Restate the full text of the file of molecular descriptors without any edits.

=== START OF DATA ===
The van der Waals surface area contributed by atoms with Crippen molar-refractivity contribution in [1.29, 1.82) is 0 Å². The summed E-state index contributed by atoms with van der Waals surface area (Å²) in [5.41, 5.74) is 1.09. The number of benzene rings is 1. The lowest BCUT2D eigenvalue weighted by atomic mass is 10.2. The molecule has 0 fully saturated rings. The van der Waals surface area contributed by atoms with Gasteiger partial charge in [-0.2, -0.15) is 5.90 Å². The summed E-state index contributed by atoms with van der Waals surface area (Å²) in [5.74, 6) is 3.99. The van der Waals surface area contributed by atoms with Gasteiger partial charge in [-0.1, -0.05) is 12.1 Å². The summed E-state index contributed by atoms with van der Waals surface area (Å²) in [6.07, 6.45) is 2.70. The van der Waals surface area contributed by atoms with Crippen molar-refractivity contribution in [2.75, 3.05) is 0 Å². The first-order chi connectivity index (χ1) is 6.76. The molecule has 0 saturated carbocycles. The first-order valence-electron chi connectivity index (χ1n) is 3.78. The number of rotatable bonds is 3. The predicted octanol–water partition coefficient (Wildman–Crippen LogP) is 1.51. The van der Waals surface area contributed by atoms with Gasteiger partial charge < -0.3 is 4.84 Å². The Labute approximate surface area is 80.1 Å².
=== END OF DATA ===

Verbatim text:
The van der Waals surface area contributed by atoms with Crippen molar-refractivity contribution in [1.29, 1.82) is 0 Å². The summed E-state index contributed by atoms with van der Waals surface area (Å²) in [5.41, 5.74) is 1.09. The number of benzene rings is 1. The lowest BCUT2D eigenvalue weighted by atomic mass is 10.2. The molecule has 0 fully saturated rings. The van der Waals surface area contributed by atoms with Gasteiger partial charge in [-0.2, -0.15) is 5.90 Å². The summed E-state index contributed by atoms with van der Waals surface area (Å²) in [5.74, 6) is 3.99. The van der Waals surface area contributed by atoms with Gasteiger partial charge in [-0.1, -0.05) is 12.1 Å². The summed E-state index contributed by atoms with van der Waals surface area (Å²) in [6.07, 6.45) is 2.70. The van der Waals surface area contributed by atoms with Crippen molar-refractivity contribution in [2.75, 3.05) is 0 Å². The first-order chi connectivity index (χ1) is 6.76. The molecule has 0 saturated carbocycles. The first-order valence-electron chi connectivity index (χ1n) is 3.78. The number of rotatable bonds is 3. The predicted octanol–water partition coefficient (Wildman–Crippen LogP) is 1.51. The van der Waals surface area contributed by atoms with Gasteiger partial charge < -0.3 is 4.84 Å². The Labute approximate surface area is 80.1 Å².